In last week's opinion in Obergefell v. Hodges, the U.S. Supreme Court again broke new ground and has taken an action that will be debated for years to come.
It finally used the word "huh?" in an opinion.
This of course was deployed in dissent by Justice Scalia, who just the day before had introduced "jiggery-pokery" and "pure applesauce" (the terms, not the concepts) to the Court's jurisprudence. See "The Argle-Bargle Over This Jiggery-Pokery Is Pure Applesauce" (June 25). While "huh" had appeared in 11 Supreme Court decisions before Friday, in each case that was only because the opinion contained or attached a partial transcript in which someone else had said "huh," "uh-huh," or utterances to that effect. (One of those cases was FCC v. Pacifica Foundation, in which the someone was George Carlin. He said a lot of other things in that transcript that the Court has yet to officially adopt.) Justice Scalia's use of "huh?" last week was the first time a justice has used it in an opinion.
It appears in the paragraph that starts, on page 7 of Scalia's dissent, by saying that the majority's opinion "is couched in a style that is as pretentious as its content is egotistic." It seems a little rude to go after the majority opinion's style as opposed to its reasoning, which is always fair game. (Note that I, by contrast, have chosen to say nothing about its style.) But this does make for entertaining reading.
The "huh?" appears on the next page, as part of a series of rebuttals to statements by the majority that Scalia finds especially perplexing:
Rights, we are told, can “rise . . . from a better informed understanding of how constitutional imperatives define a liberty that remains urgent in our own era.” (Huh? How can a better informed understanding of how constitutional imperatives [whatever that means] define [whatever that means] an urgent liberty [never mind], give birth to a right?)
Setting aside whether that sentence is pretentious—something about which, again, I am saying nothing—it does seem to deserve the huh, at least in isolation. The sentence just before that one says this: "The right to marry is fundamental as a matter of history and tradition, but rights come not from ancient sources alone." So in context, it's clear at least that the majority is saying something like "rights may evolve over time." Fair enough. But here's some advice if you want to argue in a future case that a right has evolved: don't get up and say you should win because we now have "a better informed understanding of how constitutional imperatives define a liberty that remains urgent in our own era." The response will be "huh?" or words to that effect.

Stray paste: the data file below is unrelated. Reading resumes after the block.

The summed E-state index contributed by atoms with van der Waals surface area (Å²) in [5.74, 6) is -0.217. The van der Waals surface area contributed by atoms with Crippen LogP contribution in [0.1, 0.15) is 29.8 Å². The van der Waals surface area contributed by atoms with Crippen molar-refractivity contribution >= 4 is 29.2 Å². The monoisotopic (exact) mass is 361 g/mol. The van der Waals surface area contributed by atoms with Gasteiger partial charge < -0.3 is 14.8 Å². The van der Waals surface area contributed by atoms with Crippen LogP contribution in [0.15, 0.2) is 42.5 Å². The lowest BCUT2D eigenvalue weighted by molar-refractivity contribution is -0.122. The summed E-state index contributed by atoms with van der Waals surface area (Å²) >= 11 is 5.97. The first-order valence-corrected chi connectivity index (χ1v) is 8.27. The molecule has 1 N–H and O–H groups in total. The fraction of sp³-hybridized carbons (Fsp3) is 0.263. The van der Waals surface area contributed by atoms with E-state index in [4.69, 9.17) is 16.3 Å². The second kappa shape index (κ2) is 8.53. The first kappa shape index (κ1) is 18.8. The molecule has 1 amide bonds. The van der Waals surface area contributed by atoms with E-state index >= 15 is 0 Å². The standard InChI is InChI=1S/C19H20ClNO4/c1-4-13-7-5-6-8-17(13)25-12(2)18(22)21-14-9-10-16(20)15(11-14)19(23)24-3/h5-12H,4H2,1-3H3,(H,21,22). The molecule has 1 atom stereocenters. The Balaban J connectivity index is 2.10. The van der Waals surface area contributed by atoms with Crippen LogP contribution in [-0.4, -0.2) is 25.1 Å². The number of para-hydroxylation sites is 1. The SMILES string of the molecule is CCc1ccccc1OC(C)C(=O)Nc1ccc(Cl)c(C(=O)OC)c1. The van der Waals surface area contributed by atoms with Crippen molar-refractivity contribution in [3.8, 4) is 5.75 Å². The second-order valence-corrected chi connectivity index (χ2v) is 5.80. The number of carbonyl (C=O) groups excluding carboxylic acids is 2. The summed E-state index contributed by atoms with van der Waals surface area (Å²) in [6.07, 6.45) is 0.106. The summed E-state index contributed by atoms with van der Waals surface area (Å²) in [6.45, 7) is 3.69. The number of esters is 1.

This paragraph is the bulk of section II of Scalia's opinion, and it's full of gems despite—or maybe because of—the fact that it's completely unnecessary. His main point, like that of Justice Roberts (whose opinion he joined), is that a change like this should be left up to the voters, or maybe a constitutional convention, not handed down by "nine unelected lawyers." But he makes that point perfectly well in the first part of his opinion, so Section II (if not the whole dissent) is just venting.
And it's a fair point, though that's not to say it deserved five votes in this case. But partly because he is venting, the opinion is full of gems both good and bad.
- "I write separately to call attention to this Court's threat to American democracy."
Huh? Again, the anti-democratic point is a fair one, but to call this a "threat to American democracy" when the courts have let the executive branch do whatever it wants since 9/11 is laughable. (I'm laughing right now. Really.) Also, as many others have noted, Scalia has been just fine with nine unelected lawyers (five, actually) making a variety of other decisions that he happened to favor.
- "If ... I ever joined an opinion for the Court that began: 'The Constitution promises liberty to all within its reach, a liberty that includes certain specific rights that allow persons, within a lawful realm, to define and express their identity,' I would hide my head in a bag."
The use of "head in a bag" is another Supreme Court first. (It does appear in one state supreme court decision, but in a very different context.)
- "Who ever thought that intimacy and spirituality [whatever that means] were freedoms?"
Um ... all of us? Granted, those specific words aren't in the Constitution, but neither is "expression," which Scalia has no trouble agreeing is a "freedom." We could certainly argue about what "intimacy" and "spirituality" mean, but it is a little creepy for a justice to ridicule the idea that anybody ever thought we had those freedoms at all.
- "What say? What possible 'essence' does substantive due process 'capture' in an 'accurate and comprehensive way'?"
"What say?" is yet another Supreme Court first. It does show up in several earlier opinions, but only as an antiquated way of asking what somebody thinks. See, e.g., Creath's Adm'r v. Sims, 46 U.S. 192 (1847) ("What say the authorities in relation to a proceeding of this character?"); see also Aragorn, The Lord of the Rings: The Return of the King (2003) ("What say you? What say you? What say you?!"). But it's never been used this way.